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Zoomable full resolution image available at davidrumsey.com.
Digital image acquired from Deutsche Fotothek.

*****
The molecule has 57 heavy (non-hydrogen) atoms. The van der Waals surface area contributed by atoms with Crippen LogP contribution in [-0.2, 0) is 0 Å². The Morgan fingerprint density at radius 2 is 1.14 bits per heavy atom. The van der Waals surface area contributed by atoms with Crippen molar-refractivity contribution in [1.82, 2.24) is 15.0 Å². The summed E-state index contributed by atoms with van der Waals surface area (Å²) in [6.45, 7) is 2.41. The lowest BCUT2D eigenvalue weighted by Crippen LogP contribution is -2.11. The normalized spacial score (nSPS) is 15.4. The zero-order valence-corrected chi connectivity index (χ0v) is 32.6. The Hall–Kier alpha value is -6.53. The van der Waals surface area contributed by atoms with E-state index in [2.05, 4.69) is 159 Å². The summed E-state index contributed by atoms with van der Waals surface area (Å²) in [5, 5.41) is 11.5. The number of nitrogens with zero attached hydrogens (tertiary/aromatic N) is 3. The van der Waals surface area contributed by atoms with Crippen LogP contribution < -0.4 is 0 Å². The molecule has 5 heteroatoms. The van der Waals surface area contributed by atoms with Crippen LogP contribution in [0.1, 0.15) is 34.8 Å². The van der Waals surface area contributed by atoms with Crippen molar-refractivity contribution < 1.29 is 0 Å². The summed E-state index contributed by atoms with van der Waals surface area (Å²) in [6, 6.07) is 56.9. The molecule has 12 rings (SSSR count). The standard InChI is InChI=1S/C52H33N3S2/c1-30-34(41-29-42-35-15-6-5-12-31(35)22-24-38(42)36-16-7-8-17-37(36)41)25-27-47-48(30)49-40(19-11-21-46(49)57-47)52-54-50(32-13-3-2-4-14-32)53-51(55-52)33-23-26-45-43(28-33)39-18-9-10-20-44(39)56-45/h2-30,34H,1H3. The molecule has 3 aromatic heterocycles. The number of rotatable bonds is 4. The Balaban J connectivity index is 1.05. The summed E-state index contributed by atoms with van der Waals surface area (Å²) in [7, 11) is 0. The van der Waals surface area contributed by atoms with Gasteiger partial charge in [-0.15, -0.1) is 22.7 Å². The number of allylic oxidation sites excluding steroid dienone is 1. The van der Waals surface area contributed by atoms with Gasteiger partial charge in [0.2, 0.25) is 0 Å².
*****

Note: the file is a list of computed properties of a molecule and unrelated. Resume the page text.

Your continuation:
348 maps from the Reymann series dated variously from 1822 to 1880. (This Reymann set is complete at 350 sheets, however it appears that later in the 19th century the set was expanded to 796 sheets). The original set was 313 sheets and we added 35 sheets to complete the set. Most sheets dissected and folded with name and number on tab at edge. Obj dimensions are sheet size. "The map series is the first complete topographic map for the whole of Germany. In 1806 the planning chamber inspector G.D. Reymann started to create this map series. In 1836 the 142nd single sheet was completed. Parts of northern France, Belgium, the Netherlands, Poland, northern Austria, Hungary and Germany were completed. In 1846 the Reymann's Special Card was taken over by Verlag C Flemming. The Prussian military praised the level of detail. The Prussian King is said to have been enthusiastic about the accuracy of the maps. In the Franco-Prussian War of 1870/71 the Prussian officers were given the cards. In 1874 the topographic maps were passed on to the Prussian General Staff. A total of 796 single sheets for all of Central Europe, from Alencon (France) to Minsk (Soviet Union) or Arhus (Denmark) to Trento (Austria-Hungary). A single sheet was 34 x 23 cm in size and with a terrain representation in mountain lines. Heights, rivers and towns, even the smallest villages are shown on the map. This was not done in the case of Switzerland and Austria-Hungary. The map was designed based on the cone projection. The special card is the predecessor of the TÜK200 and can also be seen as the predecessor of the German general card from MairDumont. The Reymann's Special card is unfortunately quite unknown to cartographers and historians. This is hard to believe in view of Gottfried Reymann's cartographic work and the importance of maps in the 19th century. The maps are very accurate and range from Paris to Minsk. For historians and for genealogy, these maps can be considered one of the most important sources of information of the 19th century. The Prussian military had a great military advantage through Reymann and later Flemming and took over cartography from 1874." (Landkartenarchiv.de, October 2020)